After a student began a petition on Change.org registering an objection to the new Internet Policy at Loganville High School, another decided to go that same route to object to the strict dress code, also at Loganville High school. While it didn’t reach the almost 500 that the Internet petition did, there is some consensus among students, particularly female students, that they would like some changes to the dress code. The petition, however, only asked for 100 signatures and it currently only has about 1/3 of those signatures.
The petition, which doesn’t have the name of the originator, claims that the shoulders cannot be shown and shorts or dresses 3 inches above the knee cannot be worn. The complaint is that the dress code discriminates against girls, rendering their education less important than the boys.
“The people behind this claim that the dress code is strict so boys don’t get distracted. What about girls? What about their comfort? Both of these rules mainly apply to girls.Majority of girls are just trying to be comfortable while getting an education, but that has been made almost impossible. The makers of the dress code are implying that they care more about the education of boys then girls. If both genders education was equally important, girls wouldn’t have to constantly worry about making sure their knees and shoulders were covered,” the petition reads. “Girls being constantly self conscious about their clothes keeps them from 100% focusing on their education, while boys can wear almost whatever they wish. Girls have few options in the clothes they can wear without getting ISS. Nike running shorts are out of the question. Those are not flattering in any way, shape, or form, but thighs cannot be shown. Leggings are also way out of the question. If leggings are worn with a t-shirt that covers their behind, nothing can be seen. However, that doesn’t matter and leggings result in ISS. When a girl is sent to ISS because of dress code, they are missing out on a whole day of learning. This again reimplies that a male’s education is valued higher than a female’s.”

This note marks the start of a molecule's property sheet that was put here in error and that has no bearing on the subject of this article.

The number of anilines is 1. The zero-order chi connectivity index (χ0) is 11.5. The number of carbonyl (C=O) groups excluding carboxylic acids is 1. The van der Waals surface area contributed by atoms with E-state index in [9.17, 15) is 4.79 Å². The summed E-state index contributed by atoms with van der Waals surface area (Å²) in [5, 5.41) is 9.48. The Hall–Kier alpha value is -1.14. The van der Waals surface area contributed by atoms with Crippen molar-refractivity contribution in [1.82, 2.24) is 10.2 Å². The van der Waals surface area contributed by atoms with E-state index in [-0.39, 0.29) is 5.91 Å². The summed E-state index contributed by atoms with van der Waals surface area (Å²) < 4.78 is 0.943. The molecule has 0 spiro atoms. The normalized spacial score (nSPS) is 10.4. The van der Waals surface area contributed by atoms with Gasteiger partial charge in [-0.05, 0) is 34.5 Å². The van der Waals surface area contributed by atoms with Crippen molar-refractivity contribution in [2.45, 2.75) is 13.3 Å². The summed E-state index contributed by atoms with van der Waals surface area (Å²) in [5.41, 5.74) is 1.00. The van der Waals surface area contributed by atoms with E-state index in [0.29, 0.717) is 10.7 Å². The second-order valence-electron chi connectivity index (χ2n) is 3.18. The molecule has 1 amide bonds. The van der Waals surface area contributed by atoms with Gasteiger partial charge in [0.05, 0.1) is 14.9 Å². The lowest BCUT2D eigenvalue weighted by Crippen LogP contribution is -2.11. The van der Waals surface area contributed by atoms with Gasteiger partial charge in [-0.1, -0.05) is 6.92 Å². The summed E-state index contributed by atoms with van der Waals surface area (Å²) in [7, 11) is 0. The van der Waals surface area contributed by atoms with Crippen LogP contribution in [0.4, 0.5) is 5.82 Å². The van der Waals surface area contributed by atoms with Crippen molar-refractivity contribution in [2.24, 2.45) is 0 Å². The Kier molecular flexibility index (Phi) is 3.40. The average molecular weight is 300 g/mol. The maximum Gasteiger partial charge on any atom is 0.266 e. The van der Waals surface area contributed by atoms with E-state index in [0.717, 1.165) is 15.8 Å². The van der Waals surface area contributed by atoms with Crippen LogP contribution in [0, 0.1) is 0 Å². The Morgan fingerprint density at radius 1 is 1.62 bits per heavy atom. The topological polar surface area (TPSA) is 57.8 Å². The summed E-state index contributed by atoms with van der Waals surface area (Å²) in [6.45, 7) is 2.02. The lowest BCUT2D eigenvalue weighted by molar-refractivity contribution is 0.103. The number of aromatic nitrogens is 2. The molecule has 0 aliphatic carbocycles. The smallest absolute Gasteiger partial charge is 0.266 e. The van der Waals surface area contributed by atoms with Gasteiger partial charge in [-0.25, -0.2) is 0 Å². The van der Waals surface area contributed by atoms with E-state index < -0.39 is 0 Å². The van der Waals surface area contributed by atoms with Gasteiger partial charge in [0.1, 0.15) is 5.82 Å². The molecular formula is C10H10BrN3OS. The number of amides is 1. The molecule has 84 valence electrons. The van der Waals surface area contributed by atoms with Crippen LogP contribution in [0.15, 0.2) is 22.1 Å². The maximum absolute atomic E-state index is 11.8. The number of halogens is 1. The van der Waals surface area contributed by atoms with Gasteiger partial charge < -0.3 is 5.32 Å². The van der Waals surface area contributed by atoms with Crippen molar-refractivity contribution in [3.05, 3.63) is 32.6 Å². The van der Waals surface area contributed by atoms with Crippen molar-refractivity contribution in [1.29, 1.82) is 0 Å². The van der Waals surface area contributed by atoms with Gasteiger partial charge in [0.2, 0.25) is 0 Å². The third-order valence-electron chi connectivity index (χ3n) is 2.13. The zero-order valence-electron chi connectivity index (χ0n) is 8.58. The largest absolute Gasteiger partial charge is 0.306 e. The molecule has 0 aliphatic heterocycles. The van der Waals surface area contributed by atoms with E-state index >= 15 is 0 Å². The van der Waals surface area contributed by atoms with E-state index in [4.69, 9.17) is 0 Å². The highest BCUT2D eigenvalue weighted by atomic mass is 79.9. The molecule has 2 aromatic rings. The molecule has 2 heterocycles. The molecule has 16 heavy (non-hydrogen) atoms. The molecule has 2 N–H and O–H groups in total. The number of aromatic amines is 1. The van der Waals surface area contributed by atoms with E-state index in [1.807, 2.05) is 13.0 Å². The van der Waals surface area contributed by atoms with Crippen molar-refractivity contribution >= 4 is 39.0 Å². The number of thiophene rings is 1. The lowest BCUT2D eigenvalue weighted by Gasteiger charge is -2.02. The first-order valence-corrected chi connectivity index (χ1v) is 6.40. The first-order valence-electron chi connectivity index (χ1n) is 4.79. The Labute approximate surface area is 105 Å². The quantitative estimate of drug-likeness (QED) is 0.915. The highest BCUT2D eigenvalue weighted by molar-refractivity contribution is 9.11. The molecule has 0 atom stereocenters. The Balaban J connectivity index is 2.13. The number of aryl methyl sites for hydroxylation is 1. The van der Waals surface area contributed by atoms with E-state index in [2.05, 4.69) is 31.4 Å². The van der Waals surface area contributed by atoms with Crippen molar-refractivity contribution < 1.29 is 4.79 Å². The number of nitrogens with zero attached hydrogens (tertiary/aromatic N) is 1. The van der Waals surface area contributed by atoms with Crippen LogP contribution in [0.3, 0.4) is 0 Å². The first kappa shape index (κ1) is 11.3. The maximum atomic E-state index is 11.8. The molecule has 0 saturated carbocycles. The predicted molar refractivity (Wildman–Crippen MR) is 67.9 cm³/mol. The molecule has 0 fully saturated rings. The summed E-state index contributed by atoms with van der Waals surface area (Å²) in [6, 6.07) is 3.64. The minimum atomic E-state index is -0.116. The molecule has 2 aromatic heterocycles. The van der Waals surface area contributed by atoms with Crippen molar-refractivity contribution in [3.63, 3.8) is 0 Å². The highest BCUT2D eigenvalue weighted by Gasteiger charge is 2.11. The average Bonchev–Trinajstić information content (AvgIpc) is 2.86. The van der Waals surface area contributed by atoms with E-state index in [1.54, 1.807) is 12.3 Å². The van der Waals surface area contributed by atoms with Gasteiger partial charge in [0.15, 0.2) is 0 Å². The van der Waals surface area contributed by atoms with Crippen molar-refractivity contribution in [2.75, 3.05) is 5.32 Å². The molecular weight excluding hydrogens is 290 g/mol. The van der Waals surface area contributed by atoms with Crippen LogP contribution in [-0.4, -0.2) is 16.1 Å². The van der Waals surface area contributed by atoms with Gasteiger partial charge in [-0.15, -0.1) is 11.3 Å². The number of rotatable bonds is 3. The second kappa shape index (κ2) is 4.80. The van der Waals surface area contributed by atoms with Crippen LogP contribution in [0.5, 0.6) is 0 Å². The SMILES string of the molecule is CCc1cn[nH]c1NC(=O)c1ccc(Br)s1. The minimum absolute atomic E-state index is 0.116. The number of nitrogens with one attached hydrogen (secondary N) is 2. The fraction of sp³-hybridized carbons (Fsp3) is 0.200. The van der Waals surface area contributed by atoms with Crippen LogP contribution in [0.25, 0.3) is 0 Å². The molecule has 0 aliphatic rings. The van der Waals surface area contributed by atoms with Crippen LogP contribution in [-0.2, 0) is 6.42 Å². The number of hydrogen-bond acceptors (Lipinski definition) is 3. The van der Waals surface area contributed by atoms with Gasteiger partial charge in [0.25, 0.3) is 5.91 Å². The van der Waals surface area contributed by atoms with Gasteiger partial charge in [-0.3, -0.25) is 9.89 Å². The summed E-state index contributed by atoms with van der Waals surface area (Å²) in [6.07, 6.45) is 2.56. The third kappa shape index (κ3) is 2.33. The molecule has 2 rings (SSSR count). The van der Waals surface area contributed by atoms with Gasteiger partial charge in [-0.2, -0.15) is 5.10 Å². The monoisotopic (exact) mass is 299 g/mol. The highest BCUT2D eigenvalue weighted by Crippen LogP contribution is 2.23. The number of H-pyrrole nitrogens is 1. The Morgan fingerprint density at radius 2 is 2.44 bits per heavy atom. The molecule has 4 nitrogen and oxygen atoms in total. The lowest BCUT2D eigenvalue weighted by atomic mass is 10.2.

Walton County Public School spokesperson Callen Moore said student dress codes are developed at the school level with the assistance of school organizations such as PTSOs and school councils.
“This ensures our dress codes are built with community values,” Moore said. “Each school has a dress code that is very similar and most have not made any major changes in the last few years.”
The petition notes that Archer High School in Gwinnett County has a less strict dress code, and Archer students score better on the SATs than Loganville, going on to draw the conclusion that a strict dress code doesn’t necessarily make for better grades.
“It keeps girls from being comfortable and completely concentrating on their education. Other schools with less strict dress codes have better scores on major tests. The dress code at Loganville needs to be less strict and more reasonable. If the dress code is changed to resemble the rules like Archer has, Loganville will become a better learning environment. Girls will be more comfortable and less self conscious. Test scores should increase,” the petition concludes.